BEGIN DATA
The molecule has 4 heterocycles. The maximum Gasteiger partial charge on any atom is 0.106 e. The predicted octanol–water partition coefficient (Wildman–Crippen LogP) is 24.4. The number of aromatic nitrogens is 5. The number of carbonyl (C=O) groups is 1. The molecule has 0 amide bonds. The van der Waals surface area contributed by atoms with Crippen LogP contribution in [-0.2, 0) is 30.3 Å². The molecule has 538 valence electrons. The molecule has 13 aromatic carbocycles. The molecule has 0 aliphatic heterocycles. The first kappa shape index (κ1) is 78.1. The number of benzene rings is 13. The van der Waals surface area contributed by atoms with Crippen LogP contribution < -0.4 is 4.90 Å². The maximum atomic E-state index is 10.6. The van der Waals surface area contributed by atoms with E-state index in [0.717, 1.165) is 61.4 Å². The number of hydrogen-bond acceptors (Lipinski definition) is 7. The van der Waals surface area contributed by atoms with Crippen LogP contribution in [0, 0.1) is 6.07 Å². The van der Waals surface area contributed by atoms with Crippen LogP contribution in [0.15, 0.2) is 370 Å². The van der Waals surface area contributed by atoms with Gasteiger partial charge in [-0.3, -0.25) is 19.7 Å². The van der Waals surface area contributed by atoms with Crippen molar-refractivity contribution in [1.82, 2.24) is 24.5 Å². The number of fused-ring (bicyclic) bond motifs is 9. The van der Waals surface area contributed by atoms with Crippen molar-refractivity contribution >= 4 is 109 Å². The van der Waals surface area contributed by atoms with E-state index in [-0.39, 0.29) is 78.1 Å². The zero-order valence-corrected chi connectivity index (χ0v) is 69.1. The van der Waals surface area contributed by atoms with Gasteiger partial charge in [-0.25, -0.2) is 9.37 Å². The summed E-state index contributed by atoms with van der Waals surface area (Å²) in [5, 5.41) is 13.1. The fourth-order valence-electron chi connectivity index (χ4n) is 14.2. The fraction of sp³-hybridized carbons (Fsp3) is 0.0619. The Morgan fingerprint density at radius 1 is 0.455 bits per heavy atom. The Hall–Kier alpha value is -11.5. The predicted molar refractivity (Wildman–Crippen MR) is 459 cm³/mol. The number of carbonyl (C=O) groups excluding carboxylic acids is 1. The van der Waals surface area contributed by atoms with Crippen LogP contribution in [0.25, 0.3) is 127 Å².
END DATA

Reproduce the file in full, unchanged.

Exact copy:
The molecule has 4 heterocycles. The maximum Gasteiger partial charge on any atom is 0.106 e. The predicted octanol–water partition coefficient (Wildman–Crippen LogP) is 24.4. The number of aromatic nitrogens is 5. The number of carbonyl (C=O) groups is 1. The molecule has 0 amide bonds. The van der Waals surface area contributed by atoms with Crippen LogP contribution in [-0.2, 0) is 30.3 Å². The molecule has 538 valence electrons. The molecule has 13 aromatic carbocycles. The molecule has 0 aliphatic heterocycles. The first kappa shape index (κ1) is 78.1. The number of benzene rings is 13. The van der Waals surface area contributed by atoms with Crippen LogP contribution < -0.4 is 4.90 Å². The maximum atomic E-state index is 10.6. The van der Waals surface area contributed by atoms with E-state index in [0.717, 1.165) is 61.4 Å². The number of hydrogen-bond acceptors (Lipinski definition) is 7. The van der Waals surface area contributed by atoms with Crippen LogP contribution in [0, 0.1) is 6.07 Å². The van der Waals surface area contributed by atoms with Crippen LogP contribution in [0.15, 0.2) is 370 Å². The van der Waals surface area contributed by atoms with Gasteiger partial charge in [-0.3, -0.25) is 19.7 Å². The van der Waals surface area contributed by atoms with Crippen molar-refractivity contribution in [1.82, 2.24) is 24.5 Å². The number of fused-ring (bicyclic) bond motifs is 9. The van der Waals surface area contributed by atoms with Crippen molar-refractivity contribution >= 4 is 109 Å². The van der Waals surface area contributed by atoms with E-state index in [-0.39, 0.29) is 78.1 Å². The zero-order valence-corrected chi connectivity index (χ0v) is 69.1. The van der Waals surface area contributed by atoms with Gasteiger partial charge in [-0.25, -0.2) is 9.37 Å². The summed E-state index contributed by atoms with van der Waals surface area (Å²) in [5, 5.41) is 13.1. The fourth-order valence-electron chi connectivity index (χ4n) is 14.2. The fraction of sp³-hybridized carbons (Fsp3) is 0.0619. The Morgan fingerprint density at radius 1 is 0.455 bits per heavy atom. The Hall–Kier alpha value is -11.5. The predicted molar refractivity (Wildman–Crippen MR) is 459 cm³/mol. The number of carbonyl (C=O) groups excluding carboxylic acids is 1. The van der Waals surface area contributed by atoms with Crippen LogP contribution in [0.25, 0.3) is 127 Å².